I have a story about how Muay Thai came into my life. It’s kind of dumb.
I was watching my brother play this game, True Crime: New York City. It was bad, but I liked it if only because you controlled a cop and didn’t necessarily have to keep things clean. My playthrough featured a protagonist who made The Godfather‘s Captian McCulskey look honest. Keep in mind I wasn’t even a teenager yet.
My brother was different. He was a goody-two-shoes. His cop didn’t plant evidence, drive on sidewalks, take bribes or steal from the evidence locker. And he only beat up civilians when absolutely necessary.
To that effect he sent his protagonist into a dojo to learn a fighting style. Yes, you could go to a dojo in-game. After a few words with the astonishingly racist caricature of a sensei, he scrolled through all the fighting styles you could master with a press of a single button.
“Yeah. It’s like the Thai version of boxing.”
I nodded dumbly. I had no idea what that meant. In hindsight, it’s hard to think of anything more uninformative he could’ve said. But it stuck with me. “Thai boxing” had a certain ring to it. At the time, I was intensely proud of my Swedish ancestry. But “Swedish boxing”, however awesome one imagines that being, just doesn’t have the same effect.
Muay Thai is the “art of the eight limbs” because it uses hands, elbows, knees and legs. Unlike American kickboxing, it allows kicks below the waistline — if you watch it, you’ll see practitioners swinging their own legs like baseball bats into the side of their opponent’s thigh. While its history in Thailand dates back hundreds of years, it became better known worldwide after Muay Thai fighters started beating the snot out of other martial artists. I didn’t even know that last part until I started researching for this post, but I’m not surprised. The rest I learned pretty quickly after my brother’s unhelpful introduction.
I never played hockey. For me, it was baseball in the summer and karate in the winter. I unceremoniously received my black belt when I was 14, and two years later I started kickboxing of the non-Thai variety. I have no idea why I didn’t just start learning Muay Thai then, but I have many regrets in my short life. I would watch Muay Thai fights, instructional videos on Youtube, and movies. I did everything except actually train in the damn thing.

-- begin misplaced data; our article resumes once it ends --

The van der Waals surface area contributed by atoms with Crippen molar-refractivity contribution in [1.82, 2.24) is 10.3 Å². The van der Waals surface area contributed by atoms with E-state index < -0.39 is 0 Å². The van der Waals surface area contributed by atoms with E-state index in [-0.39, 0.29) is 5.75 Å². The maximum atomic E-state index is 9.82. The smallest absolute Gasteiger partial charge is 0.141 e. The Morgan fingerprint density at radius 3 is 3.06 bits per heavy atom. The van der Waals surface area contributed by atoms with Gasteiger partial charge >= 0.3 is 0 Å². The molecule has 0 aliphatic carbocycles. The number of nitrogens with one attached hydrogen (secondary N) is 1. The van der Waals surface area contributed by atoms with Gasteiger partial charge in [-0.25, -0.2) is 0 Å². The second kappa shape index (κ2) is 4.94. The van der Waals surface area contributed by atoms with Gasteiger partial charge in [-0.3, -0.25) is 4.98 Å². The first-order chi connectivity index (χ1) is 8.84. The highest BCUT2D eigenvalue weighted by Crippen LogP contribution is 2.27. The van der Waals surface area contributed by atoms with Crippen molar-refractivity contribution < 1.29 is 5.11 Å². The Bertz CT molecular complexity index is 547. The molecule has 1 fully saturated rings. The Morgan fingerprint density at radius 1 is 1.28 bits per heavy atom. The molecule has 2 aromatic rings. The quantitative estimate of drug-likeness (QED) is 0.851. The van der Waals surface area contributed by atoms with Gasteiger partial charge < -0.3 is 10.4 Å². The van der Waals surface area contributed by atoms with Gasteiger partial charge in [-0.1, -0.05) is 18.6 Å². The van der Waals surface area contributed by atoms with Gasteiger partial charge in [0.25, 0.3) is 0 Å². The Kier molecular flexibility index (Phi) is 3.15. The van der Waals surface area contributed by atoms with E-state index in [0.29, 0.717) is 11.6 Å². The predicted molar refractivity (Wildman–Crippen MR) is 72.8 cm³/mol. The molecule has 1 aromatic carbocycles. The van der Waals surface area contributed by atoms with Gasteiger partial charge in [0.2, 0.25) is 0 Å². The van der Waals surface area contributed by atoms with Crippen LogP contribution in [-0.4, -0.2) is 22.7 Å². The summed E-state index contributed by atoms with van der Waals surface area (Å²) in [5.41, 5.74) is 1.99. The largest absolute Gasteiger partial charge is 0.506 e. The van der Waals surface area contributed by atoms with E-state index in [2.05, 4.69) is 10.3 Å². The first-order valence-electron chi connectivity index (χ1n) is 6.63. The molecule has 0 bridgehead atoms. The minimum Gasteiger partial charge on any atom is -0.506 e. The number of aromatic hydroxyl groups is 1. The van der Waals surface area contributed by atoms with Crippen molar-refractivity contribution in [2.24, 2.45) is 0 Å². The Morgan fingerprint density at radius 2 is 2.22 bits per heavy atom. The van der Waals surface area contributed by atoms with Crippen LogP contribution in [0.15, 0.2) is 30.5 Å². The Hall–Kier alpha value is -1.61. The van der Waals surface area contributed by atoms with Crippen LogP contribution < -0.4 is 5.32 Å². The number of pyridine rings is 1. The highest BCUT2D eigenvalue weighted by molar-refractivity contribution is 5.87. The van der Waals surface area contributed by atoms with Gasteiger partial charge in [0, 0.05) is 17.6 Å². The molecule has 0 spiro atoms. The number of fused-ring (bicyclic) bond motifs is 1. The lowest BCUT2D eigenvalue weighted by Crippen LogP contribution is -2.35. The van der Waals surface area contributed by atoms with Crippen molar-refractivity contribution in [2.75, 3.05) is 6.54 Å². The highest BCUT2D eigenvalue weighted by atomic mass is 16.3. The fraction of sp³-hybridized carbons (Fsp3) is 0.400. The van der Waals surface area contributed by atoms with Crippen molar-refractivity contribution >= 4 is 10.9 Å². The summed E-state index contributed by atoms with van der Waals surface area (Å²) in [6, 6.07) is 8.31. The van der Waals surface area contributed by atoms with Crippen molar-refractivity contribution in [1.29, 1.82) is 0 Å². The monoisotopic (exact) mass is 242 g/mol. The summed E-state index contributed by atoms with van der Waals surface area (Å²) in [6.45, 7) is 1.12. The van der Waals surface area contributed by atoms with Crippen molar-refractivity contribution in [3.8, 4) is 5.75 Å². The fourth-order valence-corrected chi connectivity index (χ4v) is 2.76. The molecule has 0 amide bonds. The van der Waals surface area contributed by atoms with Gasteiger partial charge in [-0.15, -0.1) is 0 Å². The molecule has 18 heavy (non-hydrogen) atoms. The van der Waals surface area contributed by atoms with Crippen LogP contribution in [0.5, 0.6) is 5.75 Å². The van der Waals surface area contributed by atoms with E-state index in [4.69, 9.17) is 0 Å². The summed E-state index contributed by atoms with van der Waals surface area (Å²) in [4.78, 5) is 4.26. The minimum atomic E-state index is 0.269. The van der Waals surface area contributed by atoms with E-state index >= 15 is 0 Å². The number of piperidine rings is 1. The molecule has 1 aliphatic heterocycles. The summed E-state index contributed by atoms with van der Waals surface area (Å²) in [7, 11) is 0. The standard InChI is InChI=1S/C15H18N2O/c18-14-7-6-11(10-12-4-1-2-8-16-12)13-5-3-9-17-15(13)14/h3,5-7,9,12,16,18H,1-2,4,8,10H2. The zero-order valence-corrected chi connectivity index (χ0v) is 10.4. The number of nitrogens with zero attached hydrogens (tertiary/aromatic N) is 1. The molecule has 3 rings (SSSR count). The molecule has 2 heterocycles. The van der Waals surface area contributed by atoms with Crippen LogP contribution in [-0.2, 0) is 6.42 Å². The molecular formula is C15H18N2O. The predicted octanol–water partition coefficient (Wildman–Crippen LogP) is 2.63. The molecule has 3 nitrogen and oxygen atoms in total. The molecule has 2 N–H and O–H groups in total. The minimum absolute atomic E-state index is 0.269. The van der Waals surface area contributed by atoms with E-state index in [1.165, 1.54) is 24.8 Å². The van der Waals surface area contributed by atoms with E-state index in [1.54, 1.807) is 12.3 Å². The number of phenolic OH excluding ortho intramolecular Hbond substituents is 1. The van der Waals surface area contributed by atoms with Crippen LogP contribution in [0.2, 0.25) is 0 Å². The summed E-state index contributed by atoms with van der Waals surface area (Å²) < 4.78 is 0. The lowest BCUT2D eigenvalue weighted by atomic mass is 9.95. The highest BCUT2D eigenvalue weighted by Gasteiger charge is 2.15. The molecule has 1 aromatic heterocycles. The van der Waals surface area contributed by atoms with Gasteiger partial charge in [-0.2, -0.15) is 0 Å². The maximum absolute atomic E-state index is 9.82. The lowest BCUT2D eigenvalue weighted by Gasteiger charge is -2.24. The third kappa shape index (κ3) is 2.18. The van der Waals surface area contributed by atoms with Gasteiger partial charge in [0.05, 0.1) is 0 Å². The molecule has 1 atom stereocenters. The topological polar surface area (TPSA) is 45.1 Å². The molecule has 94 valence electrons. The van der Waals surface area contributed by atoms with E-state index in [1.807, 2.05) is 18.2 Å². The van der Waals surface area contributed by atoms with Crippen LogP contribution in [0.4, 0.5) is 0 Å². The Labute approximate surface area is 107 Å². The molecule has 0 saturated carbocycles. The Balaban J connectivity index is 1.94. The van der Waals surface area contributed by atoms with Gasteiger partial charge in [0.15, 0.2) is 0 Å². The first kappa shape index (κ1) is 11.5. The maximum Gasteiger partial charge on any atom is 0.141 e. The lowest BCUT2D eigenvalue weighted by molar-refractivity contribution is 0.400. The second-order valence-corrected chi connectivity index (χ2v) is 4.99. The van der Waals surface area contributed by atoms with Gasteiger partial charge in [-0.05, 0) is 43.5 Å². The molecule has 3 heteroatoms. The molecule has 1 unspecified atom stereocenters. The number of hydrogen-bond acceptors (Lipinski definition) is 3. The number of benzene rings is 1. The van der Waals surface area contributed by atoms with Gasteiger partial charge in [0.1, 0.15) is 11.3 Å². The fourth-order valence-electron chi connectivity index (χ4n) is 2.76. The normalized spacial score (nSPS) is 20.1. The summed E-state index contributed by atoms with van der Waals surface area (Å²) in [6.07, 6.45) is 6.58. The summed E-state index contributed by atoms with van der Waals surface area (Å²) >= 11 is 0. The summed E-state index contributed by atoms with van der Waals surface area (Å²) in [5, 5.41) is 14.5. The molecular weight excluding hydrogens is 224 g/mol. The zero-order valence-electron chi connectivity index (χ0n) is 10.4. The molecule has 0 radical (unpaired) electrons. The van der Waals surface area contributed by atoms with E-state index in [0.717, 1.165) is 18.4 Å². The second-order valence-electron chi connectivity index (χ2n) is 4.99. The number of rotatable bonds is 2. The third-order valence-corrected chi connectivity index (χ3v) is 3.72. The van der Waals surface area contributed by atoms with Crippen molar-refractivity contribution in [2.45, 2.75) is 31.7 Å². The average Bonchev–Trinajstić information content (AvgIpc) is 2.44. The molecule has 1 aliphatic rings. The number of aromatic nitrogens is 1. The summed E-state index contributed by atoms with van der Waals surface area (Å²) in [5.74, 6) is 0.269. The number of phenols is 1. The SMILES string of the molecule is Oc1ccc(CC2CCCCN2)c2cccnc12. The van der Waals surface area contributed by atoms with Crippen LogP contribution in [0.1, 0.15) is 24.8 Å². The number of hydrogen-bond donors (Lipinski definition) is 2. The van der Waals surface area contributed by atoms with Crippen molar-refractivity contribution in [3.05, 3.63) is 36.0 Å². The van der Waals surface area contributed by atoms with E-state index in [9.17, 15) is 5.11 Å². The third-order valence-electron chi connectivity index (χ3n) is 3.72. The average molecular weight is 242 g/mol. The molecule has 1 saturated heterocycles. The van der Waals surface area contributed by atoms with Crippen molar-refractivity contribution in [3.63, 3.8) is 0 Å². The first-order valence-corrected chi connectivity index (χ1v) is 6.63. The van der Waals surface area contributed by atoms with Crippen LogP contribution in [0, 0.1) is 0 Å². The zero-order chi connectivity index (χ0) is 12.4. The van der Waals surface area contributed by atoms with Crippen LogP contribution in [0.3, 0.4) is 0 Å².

Around this time I started really getting into Mixed Martial Arts, or MMA, which combines stand-up fighting with grappling. It wasn’t the violence of the UFC that really hooked me. Like a lot of early fans, I was fascinated by the stylistic match ups — how would one of the greatest judokas in the world fare against an NCAA Division 1 wrestler? How about a kickboxer versus a Brazilian Jiu-Jitsu practitioner who uses his knowledge of submissions to — sometimes literally — rip opponents arms off?
Muay Thai quickly became dominate as a stand-up style, particularly among Brazilian fighters. Those were all of my favourite fighters — Brazilians who kicked their opponents so hard they couldn’t stand after a few rounds. Guys like Wanderlei Silva, Anderson Silva, and Thiago Silva.
There are a lot of Brazilian fighters named Silva…
My favourite, though, was Mauricio “Shogun” Rua. His Muay Thai was classic, very traditional — similar to what you see in Thailand. But it also had a certain acrobatic flair, especially before his knees exploded. Fittingly, Shogun became light heavyweight champion by pounding the shit out of a karate guy, Lyoto Machida.
That was years ago, but I know what it means for my evolution as a martial artist. I must learn Muay Thai, and I must learn it in Thailand. I’m going to spend a few weeks getting ready at a gym here (in Milton, Ontario, more specifically), but the core of my journey will be done at Kiatphontip Gym, just west of Bangkok. The flights have been booked, the arrangements have been made. You might get the sense that I’m just a cynical, sarcastic, depressing person in general from this post. That’s true sometimes. But in all honesty I’m so excited for this adventure because it’s reaffirmed to me that it’s never too late to pursue your childhood dreams. Mine happens to involve getting kicked in the head, but regardless I’m happy you’re with me on this adventure.